Hurst Exponent of Stock Price

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The Hurst exponent is used as a measure of long-term memory of a time series [1]. If , there is white noise (i.e. there is no memory for the time series or, more technically, the random walk). The larger the value of , the more the time series has some type of memory.


This Demonstration uses a rescale range [2] to calculate the Hurst exponent of a stock price to show how days of earnings tend to have long-term memory. The larger the value of , the higher the exponent tends to be.

The parameter gathers days' accumulated earnings in the stock market. If we use to indicate the day's stock value, then days' accumulated earnings are .

This Demonstration shows four graphs:

1. stock prices of the company 2. quantile plot of days' accumulated earnings 3. histogram of days' earnings 4. estimation of the Hurst exponent line

The coefficient of in the last graph should be the Hurst exponent value.


Contributed by: Yushi Wang (January 2016)
Open content licensed under CC BY-NC-SA



To calculate rescale range [2], calculate days' market returns with values . The HurstR function calculates the range of the values (max-min). HurstS gives the standard deviation of the values. HurstRS is the range divided by the standard deviation.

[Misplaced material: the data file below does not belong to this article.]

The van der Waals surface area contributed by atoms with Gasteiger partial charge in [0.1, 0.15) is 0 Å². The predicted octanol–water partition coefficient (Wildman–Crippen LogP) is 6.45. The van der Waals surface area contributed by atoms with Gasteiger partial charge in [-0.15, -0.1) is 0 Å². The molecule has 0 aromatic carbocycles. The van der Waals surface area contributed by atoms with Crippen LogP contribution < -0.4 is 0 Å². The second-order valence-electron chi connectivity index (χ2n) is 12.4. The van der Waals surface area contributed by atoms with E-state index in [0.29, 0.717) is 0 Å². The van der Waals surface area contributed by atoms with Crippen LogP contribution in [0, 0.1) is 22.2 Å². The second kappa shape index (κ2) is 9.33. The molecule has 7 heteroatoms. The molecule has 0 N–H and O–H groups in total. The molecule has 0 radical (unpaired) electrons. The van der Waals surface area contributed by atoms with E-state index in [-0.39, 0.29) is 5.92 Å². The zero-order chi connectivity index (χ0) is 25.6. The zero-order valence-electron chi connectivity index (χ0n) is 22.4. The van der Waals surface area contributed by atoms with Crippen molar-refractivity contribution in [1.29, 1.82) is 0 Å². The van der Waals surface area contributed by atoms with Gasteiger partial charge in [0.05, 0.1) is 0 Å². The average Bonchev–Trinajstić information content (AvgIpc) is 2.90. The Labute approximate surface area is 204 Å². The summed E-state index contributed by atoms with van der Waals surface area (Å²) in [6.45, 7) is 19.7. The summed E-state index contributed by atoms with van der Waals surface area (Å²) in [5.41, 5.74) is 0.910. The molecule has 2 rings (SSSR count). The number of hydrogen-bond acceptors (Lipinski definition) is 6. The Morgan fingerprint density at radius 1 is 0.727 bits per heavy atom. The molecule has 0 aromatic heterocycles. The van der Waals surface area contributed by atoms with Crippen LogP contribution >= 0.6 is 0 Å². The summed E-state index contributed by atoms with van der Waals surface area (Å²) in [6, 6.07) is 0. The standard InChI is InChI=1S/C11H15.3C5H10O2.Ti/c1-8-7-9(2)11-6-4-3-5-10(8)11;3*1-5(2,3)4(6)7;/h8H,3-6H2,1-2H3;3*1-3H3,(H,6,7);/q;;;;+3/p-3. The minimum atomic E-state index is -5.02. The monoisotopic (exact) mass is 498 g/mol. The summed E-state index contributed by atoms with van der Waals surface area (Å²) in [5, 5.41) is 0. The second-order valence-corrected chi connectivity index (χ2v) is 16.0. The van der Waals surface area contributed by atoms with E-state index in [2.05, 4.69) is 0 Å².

For the whole sequence , we can calculate a HurstRS value of the whole range, and we do the same by splitting the sequence into two parts and to calculate the HurstRS of the two ranges and average them. Then we repeat iteratively for four parts, eight parts, etc. until the range is small enough.

When we get all the HurstRS values of different range scales, we can plot them on a log-log plot of the range sizes and their HurstRS values, then do a linear model fit to the data, so that the slope of the line is the estimated Hurst exponent of the data.


[1] Wikipedia. "Hurst Exponent." (Jan 6, 2016)

[2] Wikipedia. "Rescaled Range." (Jan 6, 2016)

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